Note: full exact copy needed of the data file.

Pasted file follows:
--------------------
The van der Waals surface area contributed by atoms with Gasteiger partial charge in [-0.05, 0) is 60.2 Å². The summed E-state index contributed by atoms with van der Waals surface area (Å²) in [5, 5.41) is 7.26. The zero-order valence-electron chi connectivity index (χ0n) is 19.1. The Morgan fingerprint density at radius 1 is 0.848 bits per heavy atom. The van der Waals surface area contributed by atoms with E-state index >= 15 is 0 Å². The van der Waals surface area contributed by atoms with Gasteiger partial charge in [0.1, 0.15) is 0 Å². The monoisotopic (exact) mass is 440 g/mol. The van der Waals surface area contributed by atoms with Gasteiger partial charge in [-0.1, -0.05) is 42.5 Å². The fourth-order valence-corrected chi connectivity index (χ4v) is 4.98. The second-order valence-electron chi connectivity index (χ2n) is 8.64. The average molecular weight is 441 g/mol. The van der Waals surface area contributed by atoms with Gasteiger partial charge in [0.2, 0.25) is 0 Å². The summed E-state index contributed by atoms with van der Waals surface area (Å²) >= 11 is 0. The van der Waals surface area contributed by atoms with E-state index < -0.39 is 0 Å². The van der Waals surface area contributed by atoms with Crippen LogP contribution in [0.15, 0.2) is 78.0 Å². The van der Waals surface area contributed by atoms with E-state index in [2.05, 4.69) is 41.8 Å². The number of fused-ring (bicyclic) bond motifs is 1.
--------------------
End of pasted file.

The van der Waals surface area contributed by atoms with Gasteiger partial charge in [-0.05, 0) is 60.2 Å². The summed E-state index contributed by atoms with van der Waals surface area (Å²) in [5, 5.41) is 7.26. The zero-order valence-electron chi connectivity index (χ0n) is 19.1. The Morgan fingerprint density at radius 1 is 0.848 bits per heavy atom. The van der Waals surface area contributed by atoms with E-state index >= 15 is 0 Å². The van der Waals surface area contributed by atoms with Gasteiger partial charge in [0.1, 0.15) is 0 Å². The monoisotopic (exact) mass is 440 g/mol. The van der Waals surface area contributed by atoms with Gasteiger partial charge in [-0.1, -0.05) is 42.5 Å². The fourth-order valence-corrected chi connectivity index (χ4v) is 4.98. The second-order valence-electron chi connectivity index (χ2n) is 8.64. The average molecular weight is 441 g/mol. The van der Waals surface area contributed by atoms with Gasteiger partial charge in [0.2, 0.25) is 0 Å². The summed E-state index contributed by atoms with van der Waals surface area (Å²) >= 11 is 0. The van der Waals surface area contributed by atoms with E-state index < -0.39 is 0 Å². The van der Waals surface area contributed by atoms with Crippen LogP contribution in [0.15, 0.2) is 78.0 Å². The van der Waals surface area contributed by atoms with E-state index in [2.05, 4.69) is 41.8 Å². The number of fused-ring (bicyclic) bond motifs is 1.